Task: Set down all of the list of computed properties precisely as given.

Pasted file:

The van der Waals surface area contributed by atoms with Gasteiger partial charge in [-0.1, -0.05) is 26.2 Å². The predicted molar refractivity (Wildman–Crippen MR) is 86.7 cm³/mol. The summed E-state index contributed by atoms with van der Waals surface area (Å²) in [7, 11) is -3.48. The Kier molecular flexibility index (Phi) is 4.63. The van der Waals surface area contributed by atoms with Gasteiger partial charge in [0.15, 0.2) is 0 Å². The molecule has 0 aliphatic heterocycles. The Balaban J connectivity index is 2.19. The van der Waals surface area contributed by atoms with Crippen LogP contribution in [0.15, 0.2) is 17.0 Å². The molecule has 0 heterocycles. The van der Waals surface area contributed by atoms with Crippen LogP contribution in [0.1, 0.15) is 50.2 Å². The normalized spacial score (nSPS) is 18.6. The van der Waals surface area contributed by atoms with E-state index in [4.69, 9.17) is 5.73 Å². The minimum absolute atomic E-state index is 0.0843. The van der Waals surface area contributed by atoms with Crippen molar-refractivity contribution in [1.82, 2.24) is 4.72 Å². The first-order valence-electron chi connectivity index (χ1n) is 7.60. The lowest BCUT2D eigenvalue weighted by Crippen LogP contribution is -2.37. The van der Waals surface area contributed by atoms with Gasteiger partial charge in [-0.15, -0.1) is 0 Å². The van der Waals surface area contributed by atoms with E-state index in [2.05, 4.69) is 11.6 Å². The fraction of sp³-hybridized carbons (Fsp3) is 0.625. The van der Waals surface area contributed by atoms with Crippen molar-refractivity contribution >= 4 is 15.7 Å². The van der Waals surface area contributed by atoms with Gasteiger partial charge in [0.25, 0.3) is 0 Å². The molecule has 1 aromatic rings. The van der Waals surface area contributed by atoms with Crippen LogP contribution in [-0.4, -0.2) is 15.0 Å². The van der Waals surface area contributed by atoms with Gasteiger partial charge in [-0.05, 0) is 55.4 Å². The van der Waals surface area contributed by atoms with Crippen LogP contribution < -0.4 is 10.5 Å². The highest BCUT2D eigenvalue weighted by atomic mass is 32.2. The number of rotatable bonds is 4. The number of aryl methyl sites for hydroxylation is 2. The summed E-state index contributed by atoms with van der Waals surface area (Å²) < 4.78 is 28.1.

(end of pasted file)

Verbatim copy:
The van der Waals surface area contributed by atoms with Gasteiger partial charge in [-0.1, -0.05) is 26.2 Å². The predicted molar refractivity (Wildman–Crippen MR) is 86.7 cm³/mol. The summed E-state index contributed by atoms with van der Waals surface area (Å²) in [7, 11) is -3.48. The Kier molecular flexibility index (Phi) is 4.63. The van der Waals surface area contributed by atoms with Gasteiger partial charge in [0.15, 0.2) is 0 Å². The molecule has 0 aliphatic heterocycles. The Balaban J connectivity index is 2.19. The van der Waals surface area contributed by atoms with Crippen LogP contribution in [0.15, 0.2) is 17.0 Å². The molecule has 0 heterocycles. The van der Waals surface area contributed by atoms with Crippen LogP contribution in [0.1, 0.15) is 50.2 Å². The normalized spacial score (nSPS) is 18.6. The van der Waals surface area contributed by atoms with E-state index in [4.69, 9.17) is 5.73 Å². The minimum absolute atomic E-state index is 0.0843. The van der Waals surface area contributed by atoms with Crippen molar-refractivity contribution in [1.82, 2.24) is 4.72 Å². The first-order valence-electron chi connectivity index (χ1n) is 7.60. The lowest BCUT2D eigenvalue weighted by Crippen LogP contribution is -2.37. The van der Waals surface area contributed by atoms with Gasteiger partial charge in [-0.15, -0.1) is 0 Å². The van der Waals surface area contributed by atoms with E-state index in [2.05, 4.69) is 11.6 Å². The fraction of sp³-hybridized carbons (Fsp3) is 0.625. The van der Waals surface area contributed by atoms with Crippen molar-refractivity contribution >= 4 is 15.7 Å². The van der Waals surface area contributed by atoms with Gasteiger partial charge in [0.25, 0.3) is 0 Å². The molecule has 1 aromatic rings. The van der Waals surface area contributed by atoms with Crippen LogP contribution in [-0.4, -0.2) is 15.0 Å². The van der Waals surface area contributed by atoms with Gasteiger partial charge in [-0.05, 0) is 55.4 Å². The van der Waals surface area contributed by atoms with Crippen LogP contribution < -0.4 is 10.5 Å². The highest BCUT2D eigenvalue weighted by atomic mass is 32.2. The number of rotatable bonds is 4. The number of aryl methyl sites for hydroxylation is 2. The summed E-state index contributed by atoms with van der Waals surface area (Å²) < 4.78 is 28.1.